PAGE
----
Part 7: Livestock production. Livestock production on California's annual rangelands has adapted to the seasonality of rangeland forage dominated by annual grasses and forbs growing in a Mediterranean-type climate. This part gives an overview of seasonal forage sources, nutrient requirements of grazing animals, seasonal forage quality, seasonal animal performance, supplemental feeding, water needs, livestock production systems and animal health issues.
Part 8: Grazing management. The response of vegetation, livestock and ecosystems to grazing is complex, and grazing managers are confronted with a variety of grazing strategies or systems that are sometimes hard to compare or evaluate. This part covers what are commonly known as the four components of grazing — intensity, season, frequency and duration — and their effects on annual rangelands and provides an overview of the adaptive management process of planning, implementation, and learning that grazing managers can use to help them cope with complexity and knowledge.
Part 9: Vegetation management. An overview of the research and practices for brush and weed control, seeding and fertilization. Also covered are practices that reduce seasonal gaps in forage availability and quality and the economics of vegetation management.
The Ecology and Management of Annual Rangeland Series is at https://anrcatalog.ucanr.edu/Details.aspx?itemNo=8540.
With some recent forecasts bringing encouraging news about a potential El Niño, some ranchers have been asking about what they should expect in terms of forage production, if and when the rains come. What they want to know is how soon rangeland productivity will reach the pre-drought levels again. One issue that I always draw their attention to is the levels of residual dry matter (RDM) on the rangelands. Even with the reduction in herd sizes and shorter grazing seasons employed by most producers, more rangelands now have less than recommended RDM levels.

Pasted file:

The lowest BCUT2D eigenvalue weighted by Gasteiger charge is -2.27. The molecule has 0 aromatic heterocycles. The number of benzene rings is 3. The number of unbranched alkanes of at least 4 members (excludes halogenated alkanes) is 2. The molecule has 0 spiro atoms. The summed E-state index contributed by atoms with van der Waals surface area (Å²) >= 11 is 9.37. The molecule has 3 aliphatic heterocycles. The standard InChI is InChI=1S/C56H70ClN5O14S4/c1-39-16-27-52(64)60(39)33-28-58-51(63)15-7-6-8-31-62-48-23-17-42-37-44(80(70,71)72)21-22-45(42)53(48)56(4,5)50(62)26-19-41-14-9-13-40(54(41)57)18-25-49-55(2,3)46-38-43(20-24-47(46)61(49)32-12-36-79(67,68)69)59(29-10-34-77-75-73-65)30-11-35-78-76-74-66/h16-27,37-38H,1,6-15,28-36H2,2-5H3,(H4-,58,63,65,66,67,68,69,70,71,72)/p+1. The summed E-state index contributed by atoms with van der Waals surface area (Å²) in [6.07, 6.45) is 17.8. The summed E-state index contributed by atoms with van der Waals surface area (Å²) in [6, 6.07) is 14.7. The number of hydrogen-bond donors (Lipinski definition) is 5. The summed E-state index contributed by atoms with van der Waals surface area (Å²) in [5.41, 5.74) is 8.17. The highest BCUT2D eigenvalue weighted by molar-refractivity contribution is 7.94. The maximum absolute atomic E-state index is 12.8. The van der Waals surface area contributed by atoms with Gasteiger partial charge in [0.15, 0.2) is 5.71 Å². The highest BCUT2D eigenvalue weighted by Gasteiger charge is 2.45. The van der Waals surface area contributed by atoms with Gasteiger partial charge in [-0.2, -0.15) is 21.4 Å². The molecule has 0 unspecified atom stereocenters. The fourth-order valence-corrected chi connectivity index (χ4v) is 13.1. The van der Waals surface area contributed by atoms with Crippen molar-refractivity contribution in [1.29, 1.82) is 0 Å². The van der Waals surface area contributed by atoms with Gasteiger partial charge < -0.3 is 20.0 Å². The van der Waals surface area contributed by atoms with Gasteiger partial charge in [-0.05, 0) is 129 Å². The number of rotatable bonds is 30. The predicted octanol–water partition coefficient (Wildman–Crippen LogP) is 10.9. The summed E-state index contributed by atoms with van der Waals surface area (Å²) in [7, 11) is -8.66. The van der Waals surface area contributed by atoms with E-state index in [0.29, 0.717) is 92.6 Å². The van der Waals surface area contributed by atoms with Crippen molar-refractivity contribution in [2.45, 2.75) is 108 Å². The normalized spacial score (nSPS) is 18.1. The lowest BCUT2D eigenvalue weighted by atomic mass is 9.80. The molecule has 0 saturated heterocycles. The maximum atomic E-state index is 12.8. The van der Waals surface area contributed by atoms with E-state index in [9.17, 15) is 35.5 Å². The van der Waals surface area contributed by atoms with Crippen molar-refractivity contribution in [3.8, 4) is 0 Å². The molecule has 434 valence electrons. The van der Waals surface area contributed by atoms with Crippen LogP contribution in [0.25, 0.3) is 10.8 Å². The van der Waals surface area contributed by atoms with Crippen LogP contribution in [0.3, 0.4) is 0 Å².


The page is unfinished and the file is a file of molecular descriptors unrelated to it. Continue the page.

RDM is a measure of the old plant material (without counting summer annuals) that are left standing or on the ground before the fall precipitation comes. It is a great indicator of both forage production and grazing intensity. These leftover plant materials are critical on California rangelands to reduce erosion and nutrient loss, and to create a conducive environment for diverse plant communities to thrive. Optimum RDM levels are site specific, they range from 100-2,100 pounds per acre, and depend on precipitation zone, slope and tree canopy cover. Ideal RDM levels increases with precipitation and slope, and decreases with tree cover. Studies show that too low or too high RDM levels will reduce species composition and forage production, both factors critical to any livestock production system. The good news is that annual rangelands are resilient and will likely return to normal production within two years after bringing RDM level to recommended standards.
Knowing the RDM standards for one's rangeland and continuously monitoring is an important step towards achieving sustainable rangeland management and livestock production.
Details about RDM standards, data collection methods and more can be found in the free UC Agriculture and Natural Resources publication Guidelines for Residual Dry Matter on Coastal and Foothill Rangelands in California.
Author: Fadzayi Mashiri, Ph.D.